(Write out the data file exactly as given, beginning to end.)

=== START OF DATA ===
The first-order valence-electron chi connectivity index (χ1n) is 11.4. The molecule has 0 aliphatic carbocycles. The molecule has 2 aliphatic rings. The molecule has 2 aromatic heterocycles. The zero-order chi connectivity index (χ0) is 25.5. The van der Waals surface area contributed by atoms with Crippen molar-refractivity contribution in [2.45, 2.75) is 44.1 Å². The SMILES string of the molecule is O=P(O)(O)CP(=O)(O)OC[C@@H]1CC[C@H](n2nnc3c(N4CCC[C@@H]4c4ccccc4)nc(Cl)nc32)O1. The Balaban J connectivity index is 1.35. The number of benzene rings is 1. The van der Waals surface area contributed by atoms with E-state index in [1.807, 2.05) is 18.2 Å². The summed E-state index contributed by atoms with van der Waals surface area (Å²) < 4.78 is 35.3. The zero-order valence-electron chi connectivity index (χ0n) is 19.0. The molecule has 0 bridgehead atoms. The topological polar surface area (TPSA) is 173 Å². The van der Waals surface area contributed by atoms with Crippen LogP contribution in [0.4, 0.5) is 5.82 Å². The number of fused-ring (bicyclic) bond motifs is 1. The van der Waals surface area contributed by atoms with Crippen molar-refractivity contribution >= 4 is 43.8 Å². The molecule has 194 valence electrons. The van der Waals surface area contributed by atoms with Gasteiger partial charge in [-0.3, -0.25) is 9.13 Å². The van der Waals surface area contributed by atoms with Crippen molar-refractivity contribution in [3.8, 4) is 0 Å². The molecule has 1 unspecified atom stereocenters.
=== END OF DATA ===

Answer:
The first-order valence-electron chi connectivity index (χ1n) is 11.4. The molecule has 0 aliphatic carbocycles. The molecule has 2 aliphatic rings. The molecule has 2 aromatic heterocycles. The zero-order chi connectivity index (χ0) is 25.5. The van der Waals surface area contributed by atoms with Crippen molar-refractivity contribution in [2.45, 2.75) is 44.1 Å². The SMILES string of the molecule is O=P(O)(O)CP(=O)(O)OC[C@@H]1CC[C@H](n2nnc3c(N4CCC[C@@H]4c4ccccc4)nc(Cl)nc32)O1. The Balaban J connectivity index is 1.35. The number of benzene rings is 1. The van der Waals surface area contributed by atoms with E-state index in [1.807, 2.05) is 18.2 Å². The summed E-state index contributed by atoms with van der Waals surface area (Å²) < 4.78 is 35.3. The zero-order valence-electron chi connectivity index (χ0n) is 19.0. The molecule has 0 bridgehead atoms. The topological polar surface area (TPSA) is 173 Å². The van der Waals surface area contributed by atoms with Crippen LogP contribution in [0.4, 0.5) is 5.82 Å². The number of fused-ring (bicyclic) bond motifs is 1. The van der Waals surface area contributed by atoms with Crippen molar-refractivity contribution >= 4 is 43.8 Å². The molecule has 194 valence electrons. The van der Waals surface area contributed by atoms with Gasteiger partial charge in [-0.3, -0.25) is 9.13 Å². The van der Waals surface area contributed by atoms with Crippen molar-refractivity contribution in [3.8, 4) is 0 Å². The molecule has 1 unspecified atom stereocenters.